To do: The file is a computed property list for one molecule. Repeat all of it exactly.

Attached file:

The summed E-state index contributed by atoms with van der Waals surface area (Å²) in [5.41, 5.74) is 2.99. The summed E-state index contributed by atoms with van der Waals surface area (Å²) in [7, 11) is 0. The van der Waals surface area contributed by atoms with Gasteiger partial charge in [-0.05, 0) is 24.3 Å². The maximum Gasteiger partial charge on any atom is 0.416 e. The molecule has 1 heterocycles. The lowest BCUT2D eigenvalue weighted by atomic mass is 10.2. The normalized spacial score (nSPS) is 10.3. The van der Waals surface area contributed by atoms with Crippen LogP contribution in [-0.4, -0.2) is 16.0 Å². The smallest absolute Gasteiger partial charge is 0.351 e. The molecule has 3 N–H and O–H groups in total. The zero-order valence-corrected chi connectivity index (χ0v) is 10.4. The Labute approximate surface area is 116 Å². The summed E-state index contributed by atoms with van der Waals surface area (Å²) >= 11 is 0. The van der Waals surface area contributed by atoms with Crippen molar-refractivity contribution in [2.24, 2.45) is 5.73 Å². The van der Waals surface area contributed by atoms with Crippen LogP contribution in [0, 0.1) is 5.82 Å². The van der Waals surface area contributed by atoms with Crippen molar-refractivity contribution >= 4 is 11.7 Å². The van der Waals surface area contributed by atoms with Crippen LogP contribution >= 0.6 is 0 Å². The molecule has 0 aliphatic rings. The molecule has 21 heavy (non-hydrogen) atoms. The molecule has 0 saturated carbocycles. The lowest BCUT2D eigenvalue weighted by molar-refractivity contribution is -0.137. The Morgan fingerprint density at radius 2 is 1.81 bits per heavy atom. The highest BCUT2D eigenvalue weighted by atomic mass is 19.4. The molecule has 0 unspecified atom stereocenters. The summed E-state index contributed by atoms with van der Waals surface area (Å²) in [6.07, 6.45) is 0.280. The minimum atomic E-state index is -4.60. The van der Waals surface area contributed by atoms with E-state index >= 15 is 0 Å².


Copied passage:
The summed E-state index contributed by atoms with van der Waals surface area (Å²) in [5.41, 5.74) is 2.99. The summed E-state index contributed by atoms with van der Waals surface area (Å²) in [7, 11) is 0. The van der Waals surface area contributed by atoms with Gasteiger partial charge in [-0.05, 0) is 24.3 Å². The maximum Gasteiger partial charge on any atom is 0.416 e. The molecule has 1 heterocycles. The lowest BCUT2D eigenvalue weighted by atomic mass is 10.2. The normalized spacial score (nSPS) is 10.3. The van der Waals surface area contributed by atoms with Crippen LogP contribution in [-0.4, -0.2) is 16.0 Å². The smallest absolute Gasteiger partial charge is 0.351 e. The molecule has 3 N–H and O–H groups in total. The zero-order valence-corrected chi connectivity index (χ0v) is 10.4. The Labute approximate surface area is 116 Å². The summed E-state index contributed by atoms with van der Waals surface area (Å²) >= 11 is 0. The van der Waals surface area contributed by atoms with Crippen molar-refractivity contribution in [2.24, 2.45) is 5.73 Å². The van der Waals surface area contributed by atoms with Crippen LogP contribution in [0, 0.1) is 5.82 Å². The van der Waals surface area contributed by atoms with Crippen molar-refractivity contribution >= 4 is 11.7 Å². The van der Waals surface area contributed by atoms with Crippen LogP contribution >= 0.6 is 0 Å². The molecule has 0 aliphatic rings. The molecule has 21 heavy (non-hydrogen) atoms. The molecule has 0 saturated carbocycles. The lowest BCUT2D eigenvalue weighted by molar-refractivity contribution is -0.137. The Morgan fingerprint density at radius 2 is 1.81 bits per heavy atom. The highest BCUT2D eigenvalue weighted by atomic mass is 19.4. The molecule has 0 unspecified atom stereocenters. The summed E-state index contributed by atoms with van der Waals surface area (Å²) in [6.07, 6.45) is 0.280. The minimum atomic E-state index is -4.60. The van der Waals surface area contributed by atoms with E-state index >= 15 is 0 Å².